Estate and letting agents in Scotland regularly require the payment of such charges before they let properties to tenants in the private rented sector. Yet, any charge in addition to rent (or a lawful deposit) is an unlawful 'premium' under Scots law, punishable by a statutory fine on a successful prosecution, and liable to be refunded to the tenant. The relevant law is set out here.
GLC's Mike Dailly said:
"Based on Scottish Government research, Govan Law Centre estimates that tenants in the private rented sector in Scotland could be getting fleeced by £2m or more per annum by estate and letting agents. That equates to around £200 per tenant under the guise of 'administration charges' and/or 'credit reference checks'."
"We believe Scots law is quite clear here. Any charge which is a requirement to obtaining a tenancy is a premium unless it is for rent or a lawful deposit. Premiums charged to tenants may constitute a statutory criminal offence, and the law entitles tenants to seek a full refund of such charges".
"The harsh reality is that many tenants who are being asked to pay these unlawful fees are financially vulnerable and desperate to get a roof over their family's head. This is why GLC is launching a national awareness campaign on this issue, and is providing the online legal know-how to empower tenants and their advisors to secure a refund."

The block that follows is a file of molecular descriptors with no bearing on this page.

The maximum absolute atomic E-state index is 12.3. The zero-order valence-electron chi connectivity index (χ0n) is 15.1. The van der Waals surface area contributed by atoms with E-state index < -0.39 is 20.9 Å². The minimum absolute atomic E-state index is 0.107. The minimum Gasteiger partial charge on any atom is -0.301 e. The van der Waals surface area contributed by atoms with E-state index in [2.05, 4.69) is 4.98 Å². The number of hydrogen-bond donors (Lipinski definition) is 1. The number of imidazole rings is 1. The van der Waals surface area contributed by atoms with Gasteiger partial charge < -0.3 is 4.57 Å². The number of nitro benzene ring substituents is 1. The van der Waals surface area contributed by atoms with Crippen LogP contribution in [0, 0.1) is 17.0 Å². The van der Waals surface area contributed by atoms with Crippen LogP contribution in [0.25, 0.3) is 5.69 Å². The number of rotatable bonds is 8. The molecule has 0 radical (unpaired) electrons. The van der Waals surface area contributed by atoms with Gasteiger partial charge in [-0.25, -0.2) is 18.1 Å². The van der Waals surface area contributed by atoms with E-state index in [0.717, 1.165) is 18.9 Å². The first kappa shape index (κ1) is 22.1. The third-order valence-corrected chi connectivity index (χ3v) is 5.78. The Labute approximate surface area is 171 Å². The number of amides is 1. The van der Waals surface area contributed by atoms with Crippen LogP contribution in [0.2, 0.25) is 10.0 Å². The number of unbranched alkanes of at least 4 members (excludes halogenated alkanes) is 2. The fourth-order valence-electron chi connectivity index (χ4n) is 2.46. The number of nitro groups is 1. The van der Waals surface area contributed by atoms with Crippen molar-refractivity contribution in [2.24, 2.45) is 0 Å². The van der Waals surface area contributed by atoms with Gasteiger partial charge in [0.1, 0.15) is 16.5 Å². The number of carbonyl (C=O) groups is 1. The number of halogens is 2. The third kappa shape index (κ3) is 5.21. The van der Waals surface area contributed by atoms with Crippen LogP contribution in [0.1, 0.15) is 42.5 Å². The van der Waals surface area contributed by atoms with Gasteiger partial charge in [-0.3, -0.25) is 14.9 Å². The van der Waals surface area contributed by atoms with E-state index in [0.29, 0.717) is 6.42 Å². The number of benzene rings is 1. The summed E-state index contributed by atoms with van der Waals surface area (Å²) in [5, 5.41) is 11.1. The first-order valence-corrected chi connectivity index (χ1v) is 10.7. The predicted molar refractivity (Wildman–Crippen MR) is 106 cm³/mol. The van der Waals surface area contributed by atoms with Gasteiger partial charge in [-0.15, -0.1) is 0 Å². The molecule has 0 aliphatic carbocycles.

An example Small Claims Statement of Claim is here.Note on how we calculate our £2m estimate:
Guidance on raising a Small Claims action in the Sheriff Court is here.
The Scottish Government's review of the private rented sector "found that Scottish landlords may be wrongly withholding between £2.2 million and £3.6 million worth of deposits per year, from between 8,000 and 11,000 tenants". Taking 11,000 tenants being charged around £200 in administrative costs, the cost of inventories, credit reference checks, and such like, gives a figure of £2.2m per annum in Scotland.